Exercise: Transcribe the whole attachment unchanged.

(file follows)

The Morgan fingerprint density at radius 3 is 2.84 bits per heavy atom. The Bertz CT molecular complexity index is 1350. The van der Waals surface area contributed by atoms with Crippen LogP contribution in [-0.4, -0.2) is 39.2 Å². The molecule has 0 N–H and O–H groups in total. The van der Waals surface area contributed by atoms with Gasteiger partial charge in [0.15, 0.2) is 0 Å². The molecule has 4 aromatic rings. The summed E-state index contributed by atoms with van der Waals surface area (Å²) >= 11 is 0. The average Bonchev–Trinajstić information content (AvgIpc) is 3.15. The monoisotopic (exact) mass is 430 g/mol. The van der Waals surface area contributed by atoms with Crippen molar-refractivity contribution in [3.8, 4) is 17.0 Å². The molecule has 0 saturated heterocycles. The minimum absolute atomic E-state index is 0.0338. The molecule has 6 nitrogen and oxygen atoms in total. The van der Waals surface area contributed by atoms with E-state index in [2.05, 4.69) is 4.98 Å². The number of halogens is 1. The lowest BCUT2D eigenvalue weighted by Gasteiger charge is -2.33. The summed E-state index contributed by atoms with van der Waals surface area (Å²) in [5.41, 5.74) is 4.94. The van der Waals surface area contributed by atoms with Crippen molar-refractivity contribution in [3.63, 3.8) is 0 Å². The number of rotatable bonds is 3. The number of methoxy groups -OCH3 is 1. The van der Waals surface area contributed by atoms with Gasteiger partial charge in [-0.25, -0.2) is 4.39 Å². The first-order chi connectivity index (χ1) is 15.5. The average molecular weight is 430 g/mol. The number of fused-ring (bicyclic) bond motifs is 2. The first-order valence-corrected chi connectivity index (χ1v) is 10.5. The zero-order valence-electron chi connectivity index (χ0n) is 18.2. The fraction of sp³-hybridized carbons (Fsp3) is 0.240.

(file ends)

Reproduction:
The Morgan fingerprint density at radius 3 is 2.84 bits per heavy atom. The Bertz CT molecular complexity index is 1350. The van der Waals surface area contributed by atoms with Crippen LogP contribution in [-0.4, -0.2) is 39.2 Å². The molecule has 0 N–H and O–H groups in total. The van der Waals surface area contributed by atoms with Gasteiger partial charge in [0.15, 0.2) is 0 Å². The molecule has 4 aromatic rings. The summed E-state index contributed by atoms with van der Waals surface area (Å²) >= 11 is 0. The average Bonchev–Trinajstić information content (AvgIpc) is 3.15. The monoisotopic (exact) mass is 430 g/mol. The van der Waals surface area contributed by atoms with Crippen molar-refractivity contribution in [3.8, 4) is 17.0 Å². The molecule has 0 saturated heterocycles. The minimum absolute atomic E-state index is 0.0338. The molecule has 6 nitrogen and oxygen atoms in total. The van der Waals surface area contributed by atoms with E-state index in [2.05, 4.69) is 4.98 Å². The number of halogens is 1. The lowest BCUT2D eigenvalue weighted by Gasteiger charge is -2.33. The summed E-state index contributed by atoms with van der Waals surface area (Å²) in [5.41, 5.74) is 4.94. The van der Waals surface area contributed by atoms with Crippen molar-refractivity contribution in [3.63, 3.8) is 0 Å². The number of rotatable bonds is 3. The number of methoxy groups -OCH3 is 1. The van der Waals surface area contributed by atoms with Gasteiger partial charge in [-0.25, -0.2) is 4.39 Å². The first-order chi connectivity index (χ1) is 15.5. The average molecular weight is 430 g/mol. The number of fused-ring (bicyclic) bond motifs is 2. The first-order valence-corrected chi connectivity index (χ1v) is 10.5. The zero-order valence-electron chi connectivity index (χ0n) is 18.2. The fraction of sp³-hybridized carbons (Fsp3) is 0.240.